Sometimes, when I’m singing along with my favorite songs on the radio in front of friends—good friends, mind you, the sort who don’t mind that I miss one note out of every three or two—I will further embarrass myself by not only missing the interval, or octave, but by missing a line or a lyric. Sometimes, a bridge or solo is shortened and the renewed vocalization catches me by surprise. After the song is over, I try to justify that portion of my pathological performance by saying that I am “singing the skip.”
Back in my formative middle 1980s, the cassette single was a novelty even as the era of the 45 record was fading. My mother owned a large number from her youth some twenty years previously, so my brother and I had plenty of oldies to load onto the console stereo in the living room. We cut our teeth on those, and when I went onto college, my endearment with the cheapening media form grew.
I found a music store in Milwaukee that offered juke box packs of records, a ten platter grab bag, for $1.99. I bought as many as I could, uncovering a large number of singles of dubious merit, but some I recognized. I also bought singles of contemporary or past hits for $2.49 each, and a number of used LPs to play on my shelf turntable.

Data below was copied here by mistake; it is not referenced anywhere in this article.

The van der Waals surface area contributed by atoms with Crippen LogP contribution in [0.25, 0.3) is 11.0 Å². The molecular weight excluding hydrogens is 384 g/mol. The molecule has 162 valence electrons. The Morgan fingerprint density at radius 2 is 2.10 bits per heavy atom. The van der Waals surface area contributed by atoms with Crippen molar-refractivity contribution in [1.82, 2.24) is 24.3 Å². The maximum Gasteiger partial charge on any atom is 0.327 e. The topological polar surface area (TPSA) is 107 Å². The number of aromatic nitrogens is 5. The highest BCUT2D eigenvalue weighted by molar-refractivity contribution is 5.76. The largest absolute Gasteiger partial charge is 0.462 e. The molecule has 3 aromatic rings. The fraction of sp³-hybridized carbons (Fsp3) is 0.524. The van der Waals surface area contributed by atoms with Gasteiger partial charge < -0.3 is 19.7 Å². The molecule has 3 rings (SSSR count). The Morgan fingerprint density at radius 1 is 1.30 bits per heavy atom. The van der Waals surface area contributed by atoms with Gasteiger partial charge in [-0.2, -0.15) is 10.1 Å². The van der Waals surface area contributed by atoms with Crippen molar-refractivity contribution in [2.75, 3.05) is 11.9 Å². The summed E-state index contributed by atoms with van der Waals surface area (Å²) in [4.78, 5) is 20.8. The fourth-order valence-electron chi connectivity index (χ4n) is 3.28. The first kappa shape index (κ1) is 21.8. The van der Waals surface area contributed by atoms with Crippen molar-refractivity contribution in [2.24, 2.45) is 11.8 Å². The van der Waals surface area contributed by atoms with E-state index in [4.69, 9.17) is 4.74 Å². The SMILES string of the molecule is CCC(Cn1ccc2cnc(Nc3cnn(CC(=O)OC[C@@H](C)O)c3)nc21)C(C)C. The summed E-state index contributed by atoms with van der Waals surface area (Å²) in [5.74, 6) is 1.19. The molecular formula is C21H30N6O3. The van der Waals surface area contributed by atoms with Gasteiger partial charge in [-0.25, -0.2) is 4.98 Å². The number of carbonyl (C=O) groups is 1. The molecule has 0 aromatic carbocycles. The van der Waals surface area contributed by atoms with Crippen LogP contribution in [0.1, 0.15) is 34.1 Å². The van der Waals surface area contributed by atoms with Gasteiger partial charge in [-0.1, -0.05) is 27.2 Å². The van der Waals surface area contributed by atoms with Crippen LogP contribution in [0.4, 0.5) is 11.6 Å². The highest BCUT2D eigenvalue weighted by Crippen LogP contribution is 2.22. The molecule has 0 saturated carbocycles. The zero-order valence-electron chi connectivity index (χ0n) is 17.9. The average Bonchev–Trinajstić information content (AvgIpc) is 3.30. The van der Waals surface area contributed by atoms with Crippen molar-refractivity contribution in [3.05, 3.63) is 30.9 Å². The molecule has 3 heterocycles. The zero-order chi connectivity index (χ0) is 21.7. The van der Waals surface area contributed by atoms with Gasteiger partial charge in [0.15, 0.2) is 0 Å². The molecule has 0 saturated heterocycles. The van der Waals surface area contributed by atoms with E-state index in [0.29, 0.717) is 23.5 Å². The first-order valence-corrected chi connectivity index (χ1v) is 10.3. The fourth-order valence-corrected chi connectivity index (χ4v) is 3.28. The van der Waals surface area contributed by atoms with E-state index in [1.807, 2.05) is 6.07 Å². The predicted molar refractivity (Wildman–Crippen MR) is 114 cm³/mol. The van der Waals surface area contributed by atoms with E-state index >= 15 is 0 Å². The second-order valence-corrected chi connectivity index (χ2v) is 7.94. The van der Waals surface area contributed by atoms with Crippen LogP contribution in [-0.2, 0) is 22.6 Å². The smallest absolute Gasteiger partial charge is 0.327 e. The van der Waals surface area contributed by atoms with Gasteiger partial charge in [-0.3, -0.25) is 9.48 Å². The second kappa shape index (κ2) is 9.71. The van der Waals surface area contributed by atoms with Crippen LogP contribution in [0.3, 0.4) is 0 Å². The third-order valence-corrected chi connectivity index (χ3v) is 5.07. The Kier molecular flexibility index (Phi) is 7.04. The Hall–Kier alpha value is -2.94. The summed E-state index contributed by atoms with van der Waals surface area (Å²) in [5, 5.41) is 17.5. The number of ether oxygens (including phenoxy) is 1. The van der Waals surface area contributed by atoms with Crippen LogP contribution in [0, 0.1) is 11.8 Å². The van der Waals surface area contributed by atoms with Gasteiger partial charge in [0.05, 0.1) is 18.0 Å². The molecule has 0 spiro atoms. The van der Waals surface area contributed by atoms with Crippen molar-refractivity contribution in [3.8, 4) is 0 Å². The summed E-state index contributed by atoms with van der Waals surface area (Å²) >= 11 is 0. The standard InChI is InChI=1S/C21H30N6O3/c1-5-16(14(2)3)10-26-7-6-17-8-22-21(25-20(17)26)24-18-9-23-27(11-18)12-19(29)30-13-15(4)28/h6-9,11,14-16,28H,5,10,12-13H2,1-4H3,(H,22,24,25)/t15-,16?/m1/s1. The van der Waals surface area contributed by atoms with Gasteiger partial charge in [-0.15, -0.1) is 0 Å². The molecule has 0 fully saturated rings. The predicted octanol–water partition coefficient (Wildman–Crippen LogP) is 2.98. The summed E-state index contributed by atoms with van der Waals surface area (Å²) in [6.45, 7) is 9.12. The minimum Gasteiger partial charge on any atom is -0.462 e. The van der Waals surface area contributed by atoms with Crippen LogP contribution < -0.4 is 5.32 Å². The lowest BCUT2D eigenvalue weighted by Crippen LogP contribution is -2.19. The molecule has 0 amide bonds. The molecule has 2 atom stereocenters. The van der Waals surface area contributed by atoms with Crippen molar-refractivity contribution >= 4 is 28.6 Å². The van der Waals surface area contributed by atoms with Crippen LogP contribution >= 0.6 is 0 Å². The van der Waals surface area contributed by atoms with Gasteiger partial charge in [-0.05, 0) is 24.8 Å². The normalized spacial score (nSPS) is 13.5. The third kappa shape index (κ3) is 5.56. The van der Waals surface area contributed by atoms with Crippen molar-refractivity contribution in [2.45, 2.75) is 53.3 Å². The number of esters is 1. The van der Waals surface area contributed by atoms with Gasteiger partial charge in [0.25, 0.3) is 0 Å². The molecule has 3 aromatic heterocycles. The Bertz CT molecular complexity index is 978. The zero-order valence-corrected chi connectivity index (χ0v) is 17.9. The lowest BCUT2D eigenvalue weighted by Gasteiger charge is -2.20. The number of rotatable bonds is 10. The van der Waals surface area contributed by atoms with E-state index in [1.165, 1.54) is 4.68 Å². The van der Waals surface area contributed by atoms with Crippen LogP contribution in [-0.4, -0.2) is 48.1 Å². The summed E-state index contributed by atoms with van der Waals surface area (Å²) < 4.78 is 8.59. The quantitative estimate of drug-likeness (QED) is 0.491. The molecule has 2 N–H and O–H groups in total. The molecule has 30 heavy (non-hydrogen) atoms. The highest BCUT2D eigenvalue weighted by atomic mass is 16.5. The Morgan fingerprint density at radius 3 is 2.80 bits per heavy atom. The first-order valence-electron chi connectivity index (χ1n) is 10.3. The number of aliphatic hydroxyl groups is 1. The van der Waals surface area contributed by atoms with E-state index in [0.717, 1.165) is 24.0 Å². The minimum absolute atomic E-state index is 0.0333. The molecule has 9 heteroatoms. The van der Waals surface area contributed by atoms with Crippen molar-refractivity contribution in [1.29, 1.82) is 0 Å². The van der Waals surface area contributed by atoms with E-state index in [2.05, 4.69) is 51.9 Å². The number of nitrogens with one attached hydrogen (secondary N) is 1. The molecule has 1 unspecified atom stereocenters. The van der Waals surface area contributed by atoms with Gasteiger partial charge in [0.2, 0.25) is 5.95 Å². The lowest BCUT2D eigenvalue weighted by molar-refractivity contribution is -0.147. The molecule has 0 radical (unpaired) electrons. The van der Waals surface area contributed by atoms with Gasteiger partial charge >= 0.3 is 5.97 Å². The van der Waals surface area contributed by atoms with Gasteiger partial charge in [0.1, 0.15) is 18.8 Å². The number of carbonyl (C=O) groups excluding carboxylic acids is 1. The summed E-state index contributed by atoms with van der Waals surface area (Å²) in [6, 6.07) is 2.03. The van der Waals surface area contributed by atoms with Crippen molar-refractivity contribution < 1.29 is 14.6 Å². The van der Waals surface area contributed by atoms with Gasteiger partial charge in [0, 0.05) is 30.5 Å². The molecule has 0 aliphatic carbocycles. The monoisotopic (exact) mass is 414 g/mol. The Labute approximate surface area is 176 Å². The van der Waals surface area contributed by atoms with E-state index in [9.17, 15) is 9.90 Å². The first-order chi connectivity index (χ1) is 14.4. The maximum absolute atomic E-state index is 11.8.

There shall come a time when we’ll have to explain the oddities of records to children and young folk. You see, it was a disc like a compact disc, but it had these long grooves on each side. A needle rode in these grooves and the minute variation in the groove depth provided the sound. However, sometimes the records became scratched or damaged, and the needle would jump the edge of the groove. This skipping would advance the song a couple seconds, sort of like touching fast forward for a nanosecond.
Some of the inexpensive or used records I bought were imperfect, and even with the penny taped to the record needle, the songs sometimes skipped. Due to the nature of the imperfections, the songs skipped consistently; that is, the same line morphed into the second following line every time I played a particular song. So as I sang along in the darkness of my apartment, I began to skip, too.
The years of conditioning has paid off; I could sing to those songs and correctly account for the errata. Unfortunately, that special talent only works when I listen and sing along to the records I owned as a teenager and twentyager. When I’m confronted with the songs on the radio, on cassette, on CD, or in any of the current digital flavors of the month, I find myself a couple measures ahead at least once in the song.
So that’s my excuse, gentle reader and tolerant listener, for those odd moments where I run ahead of whatever I’m listening to and interpreting through my own rendition. It’s not a sign of my senility, but it is a sign of how we did things back in the old days when we flipped the discs or stacked them to play single-sides of albums in succession. We had to walk 2 mi—record store in the—we liked it!